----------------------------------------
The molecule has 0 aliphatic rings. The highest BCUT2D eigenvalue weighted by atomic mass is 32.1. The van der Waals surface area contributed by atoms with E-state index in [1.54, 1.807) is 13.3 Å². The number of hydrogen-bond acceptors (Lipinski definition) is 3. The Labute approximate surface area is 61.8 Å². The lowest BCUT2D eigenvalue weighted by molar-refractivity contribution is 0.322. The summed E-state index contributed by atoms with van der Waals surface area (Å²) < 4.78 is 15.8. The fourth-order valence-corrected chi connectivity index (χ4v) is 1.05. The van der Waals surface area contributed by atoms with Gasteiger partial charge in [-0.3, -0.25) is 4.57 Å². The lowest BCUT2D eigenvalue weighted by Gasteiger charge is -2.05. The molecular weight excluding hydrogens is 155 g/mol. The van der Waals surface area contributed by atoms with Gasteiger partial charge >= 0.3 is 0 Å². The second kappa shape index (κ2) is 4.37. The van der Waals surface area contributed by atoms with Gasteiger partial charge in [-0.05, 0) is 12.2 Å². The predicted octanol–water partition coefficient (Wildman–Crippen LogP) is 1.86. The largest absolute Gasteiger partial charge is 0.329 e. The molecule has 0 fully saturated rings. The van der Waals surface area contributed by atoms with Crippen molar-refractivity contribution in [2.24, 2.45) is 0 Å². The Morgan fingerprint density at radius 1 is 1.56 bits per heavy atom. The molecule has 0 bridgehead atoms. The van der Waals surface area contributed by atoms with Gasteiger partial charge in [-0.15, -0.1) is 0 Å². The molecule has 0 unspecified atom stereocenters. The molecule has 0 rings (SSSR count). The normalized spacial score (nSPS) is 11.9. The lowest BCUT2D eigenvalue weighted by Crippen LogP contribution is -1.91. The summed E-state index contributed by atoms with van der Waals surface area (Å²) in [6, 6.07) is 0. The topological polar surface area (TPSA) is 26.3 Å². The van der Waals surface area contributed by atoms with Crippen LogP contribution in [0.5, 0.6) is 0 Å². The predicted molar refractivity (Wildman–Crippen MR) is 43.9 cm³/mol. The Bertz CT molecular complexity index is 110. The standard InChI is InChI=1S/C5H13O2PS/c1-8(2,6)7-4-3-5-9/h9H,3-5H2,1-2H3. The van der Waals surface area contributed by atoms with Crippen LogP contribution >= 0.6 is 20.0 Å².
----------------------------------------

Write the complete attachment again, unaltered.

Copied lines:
The molecule has 0 aliphatic rings. The highest BCUT2D eigenvalue weighted by atomic mass is 32.1. The van der Waals surface area contributed by atoms with E-state index in [1.54, 1.807) is 13.3 Å². The number of hydrogen-bond acceptors (Lipinski definition) is 3. The Labute approximate surface area is 61.8 Å². The lowest BCUT2D eigenvalue weighted by molar-refractivity contribution is 0.322. The summed E-state index contributed by atoms with van der Waals surface area (Å²) < 4.78 is 15.8. The fourth-order valence-corrected chi connectivity index (χ4v) is 1.05. The van der Waals surface area contributed by atoms with Gasteiger partial charge in [-0.3, -0.25) is 4.57 Å². The lowest BCUT2D eigenvalue weighted by Gasteiger charge is -2.05. The molecular weight excluding hydrogens is 155 g/mol. The van der Waals surface area contributed by atoms with Gasteiger partial charge >= 0.3 is 0 Å². The second kappa shape index (κ2) is 4.37. The van der Waals surface area contributed by atoms with Gasteiger partial charge in [-0.05, 0) is 12.2 Å². The predicted octanol–water partition coefficient (Wildman–Crippen LogP) is 1.86. The largest absolute Gasteiger partial charge is 0.329 e. The molecule has 0 fully saturated rings. The van der Waals surface area contributed by atoms with Crippen molar-refractivity contribution in [2.24, 2.45) is 0 Å². The Morgan fingerprint density at radius 1 is 1.56 bits per heavy atom. The molecule has 0 bridgehead atoms. The van der Waals surface area contributed by atoms with Gasteiger partial charge in [-0.15, -0.1) is 0 Å². The molecule has 0 unspecified atom stereocenters. The molecule has 0 rings (SSSR count). The normalized spacial score (nSPS) is 11.9. The lowest BCUT2D eigenvalue weighted by Crippen LogP contribution is -1.91. The summed E-state index contributed by atoms with van der Waals surface area (Å²) in [6, 6.07) is 0. The topological polar surface area (TPSA) is 26.3 Å². The van der Waals surface area contributed by atoms with Crippen LogP contribution in [0.5, 0.6) is 0 Å². The predicted molar refractivity (Wildman–Crippen MR) is 43.9 cm³/mol. The Bertz CT molecular complexity index is 110. The standard InChI is InChI=1S/C5H13O2PS/c1-8(2,6)7-4-3-5-9/h9H,3-5H2,1-2H3. The van der Waals surface area contributed by atoms with Crippen LogP contribution >= 0.6 is 20.0 Å².